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Narrating Growth Predicts College Students' Well-Being

Generation Z faces the dual challenges of technology and the pandemic.

Key points

  • Time spent online is related to the mental health crisis of Generation Z.
  • Gen Z also spent much of their college years in pandemic lockdown.
  • Personal growth stories across the college years are related to better mental health.

Young people are facing a mental health crisis. Talk to parents, teachers, and therapists, and they will tell you that adolescents and young adults are experiencing higher levels of depression and anxiety than ever before. The statistics bear this out: Rates of depression and suicide among young adults in Generation Z are substantially higher than in previous generations. Why and what can we do?

In his new book, The Anxious Generation, Jonathan Haidt blames life online. As smartphones became ubiquitous, teenagers and young adults spent more and more time on social media, scrolling and obsessing over online posts, ads, and apps. Haidt argues that this “natural experiment” of the explosion of technology has led to the “great rewiring” of adolescent and young adult minds.

There is good evidence that an obsessive online life contributes to increasing mental health concerns, and surely, we should monitor their—and our own—online time and presence.

Gen Z experienced yet another natural experiment: a worldwide pandemic that led to lockdowns and social and political turmoil. They are not only the anxious generation; they are also the COVID generation.

My colleagues and I began studying first-year college students within weeks of the lockdown. Across four universities, we studied several hundred students during the lockdown year and as they returned to in-person activities. We continued to study them through graduation.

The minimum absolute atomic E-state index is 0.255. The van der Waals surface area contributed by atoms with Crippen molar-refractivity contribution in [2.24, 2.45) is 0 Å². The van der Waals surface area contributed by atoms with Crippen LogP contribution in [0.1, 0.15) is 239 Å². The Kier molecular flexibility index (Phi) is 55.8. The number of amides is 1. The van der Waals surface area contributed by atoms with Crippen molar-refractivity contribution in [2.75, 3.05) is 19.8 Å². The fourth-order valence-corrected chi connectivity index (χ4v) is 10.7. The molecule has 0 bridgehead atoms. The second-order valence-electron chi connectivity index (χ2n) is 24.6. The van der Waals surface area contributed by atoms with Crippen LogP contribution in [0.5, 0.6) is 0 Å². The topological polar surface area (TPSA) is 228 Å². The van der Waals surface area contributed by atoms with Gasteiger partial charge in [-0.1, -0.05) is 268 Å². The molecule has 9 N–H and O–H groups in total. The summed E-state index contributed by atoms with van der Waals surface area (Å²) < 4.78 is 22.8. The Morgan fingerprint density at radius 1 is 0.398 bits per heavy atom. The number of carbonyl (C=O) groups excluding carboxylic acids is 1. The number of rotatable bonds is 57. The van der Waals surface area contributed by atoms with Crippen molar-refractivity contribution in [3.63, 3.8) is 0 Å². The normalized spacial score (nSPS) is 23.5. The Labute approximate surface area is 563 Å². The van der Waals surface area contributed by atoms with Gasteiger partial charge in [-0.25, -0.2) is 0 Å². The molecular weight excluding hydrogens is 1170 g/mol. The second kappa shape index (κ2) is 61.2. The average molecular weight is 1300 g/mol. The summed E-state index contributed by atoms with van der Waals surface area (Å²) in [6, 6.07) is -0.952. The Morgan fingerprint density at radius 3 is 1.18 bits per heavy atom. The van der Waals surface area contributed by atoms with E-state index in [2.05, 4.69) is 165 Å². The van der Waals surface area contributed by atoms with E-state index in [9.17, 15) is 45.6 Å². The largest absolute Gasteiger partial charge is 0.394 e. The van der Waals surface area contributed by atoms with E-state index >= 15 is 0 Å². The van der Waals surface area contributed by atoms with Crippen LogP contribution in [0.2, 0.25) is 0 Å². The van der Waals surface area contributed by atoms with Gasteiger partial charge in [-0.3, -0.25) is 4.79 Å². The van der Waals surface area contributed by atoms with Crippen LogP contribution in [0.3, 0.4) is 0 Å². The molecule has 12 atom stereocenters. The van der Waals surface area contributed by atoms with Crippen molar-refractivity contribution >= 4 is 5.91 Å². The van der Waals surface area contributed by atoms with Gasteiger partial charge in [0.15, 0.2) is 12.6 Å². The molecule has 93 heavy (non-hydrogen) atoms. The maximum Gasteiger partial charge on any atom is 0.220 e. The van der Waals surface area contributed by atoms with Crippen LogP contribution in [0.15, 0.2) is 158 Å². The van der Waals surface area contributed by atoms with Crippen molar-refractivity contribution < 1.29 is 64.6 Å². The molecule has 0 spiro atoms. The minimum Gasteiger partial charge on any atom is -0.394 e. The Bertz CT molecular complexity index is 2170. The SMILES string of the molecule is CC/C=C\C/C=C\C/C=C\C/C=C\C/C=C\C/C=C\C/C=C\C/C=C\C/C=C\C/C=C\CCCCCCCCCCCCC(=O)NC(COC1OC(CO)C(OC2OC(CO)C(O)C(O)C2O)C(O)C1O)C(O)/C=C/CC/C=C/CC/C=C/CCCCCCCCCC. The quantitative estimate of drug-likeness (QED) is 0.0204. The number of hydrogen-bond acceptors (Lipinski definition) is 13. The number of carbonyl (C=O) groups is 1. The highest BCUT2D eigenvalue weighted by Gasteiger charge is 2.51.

We chose to begin our study with college students in their first year because we knew they would be especially vulnerable. At this age, young adults begin to engage in an intense exploration of their identity, questioning who they are and who they want to be: living away from home, negotiating new and diverse friendships and romantic relationships, exploring possible career trajectories, and trying on new ways of being in the world. Just as this process was starting, the rug was pulled out from under them. First-year college students were mostly sent home to spend the next year-and-a-half in their childhood bedrooms, taking classes online, socializing through Zoom, and struggling to figure out what happened.

Anxiety skyrocketed. Along with many other researchers, our research team confirmed that depression and anxiety were substantially higher during this first year of the pandemic than at similar ages within previous cohorts. In addition to collecting lots of standardized measures of their mental health and identity exploration, we also collected narratives from these students, asking them to tell us how the pandemic affected their lives. Initial responses expressed their deep anxiety and feelings of helplessness and hopelessness.